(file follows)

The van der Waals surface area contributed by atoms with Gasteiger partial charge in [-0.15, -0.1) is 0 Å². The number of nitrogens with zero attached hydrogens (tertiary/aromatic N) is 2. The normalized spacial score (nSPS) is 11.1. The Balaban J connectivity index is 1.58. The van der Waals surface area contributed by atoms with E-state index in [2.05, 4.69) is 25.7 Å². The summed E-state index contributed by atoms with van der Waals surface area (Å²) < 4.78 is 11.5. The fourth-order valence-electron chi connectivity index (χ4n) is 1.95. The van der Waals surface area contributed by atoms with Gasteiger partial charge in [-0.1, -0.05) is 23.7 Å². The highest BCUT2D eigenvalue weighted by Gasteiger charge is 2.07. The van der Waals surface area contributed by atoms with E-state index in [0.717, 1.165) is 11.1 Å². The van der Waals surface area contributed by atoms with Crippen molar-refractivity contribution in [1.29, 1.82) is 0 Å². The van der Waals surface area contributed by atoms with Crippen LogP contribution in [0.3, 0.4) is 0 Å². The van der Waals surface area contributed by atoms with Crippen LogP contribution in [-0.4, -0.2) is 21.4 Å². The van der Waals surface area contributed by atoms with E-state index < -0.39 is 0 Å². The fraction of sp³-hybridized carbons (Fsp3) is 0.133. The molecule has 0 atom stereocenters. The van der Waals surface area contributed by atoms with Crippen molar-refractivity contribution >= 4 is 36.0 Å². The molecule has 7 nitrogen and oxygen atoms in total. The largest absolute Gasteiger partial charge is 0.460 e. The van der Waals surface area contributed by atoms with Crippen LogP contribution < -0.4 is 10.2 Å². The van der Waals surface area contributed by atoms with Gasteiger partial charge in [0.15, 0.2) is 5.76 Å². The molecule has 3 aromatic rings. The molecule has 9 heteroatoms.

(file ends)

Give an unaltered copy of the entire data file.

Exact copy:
The van der Waals surface area contributed by atoms with Gasteiger partial charge in [-0.15, -0.1) is 0 Å². The number of nitrogens with zero attached hydrogens (tertiary/aromatic N) is 2. The normalized spacial score (nSPS) is 11.1. The Balaban J connectivity index is 1.58. The van der Waals surface area contributed by atoms with E-state index in [2.05, 4.69) is 25.7 Å². The summed E-state index contributed by atoms with van der Waals surface area (Å²) < 4.78 is 11.5. The fourth-order valence-electron chi connectivity index (χ4n) is 1.95. The van der Waals surface area contributed by atoms with Gasteiger partial charge in [-0.1, -0.05) is 23.7 Å². The highest BCUT2D eigenvalue weighted by Gasteiger charge is 2.07. The van der Waals surface area contributed by atoms with E-state index in [0.717, 1.165) is 11.1 Å². The van der Waals surface area contributed by atoms with Crippen molar-refractivity contribution in [1.29, 1.82) is 0 Å². The van der Waals surface area contributed by atoms with Crippen LogP contribution in [0.3, 0.4) is 0 Å². The van der Waals surface area contributed by atoms with Crippen LogP contribution in [-0.4, -0.2) is 21.4 Å². The van der Waals surface area contributed by atoms with E-state index < -0.39 is 0 Å². The fraction of sp³-hybridized carbons (Fsp3) is 0.133. The molecule has 0 atom stereocenters. The van der Waals surface area contributed by atoms with Crippen molar-refractivity contribution >= 4 is 36.0 Å². The molecule has 7 nitrogen and oxygen atoms in total. The largest absolute Gasteiger partial charge is 0.460 e. The van der Waals surface area contributed by atoms with Crippen LogP contribution < -0.4 is 10.2 Å². The van der Waals surface area contributed by atoms with Gasteiger partial charge in [0.15, 0.2) is 5.76 Å². The molecule has 3 aromatic rings. The molecule has 9 heteroatoms.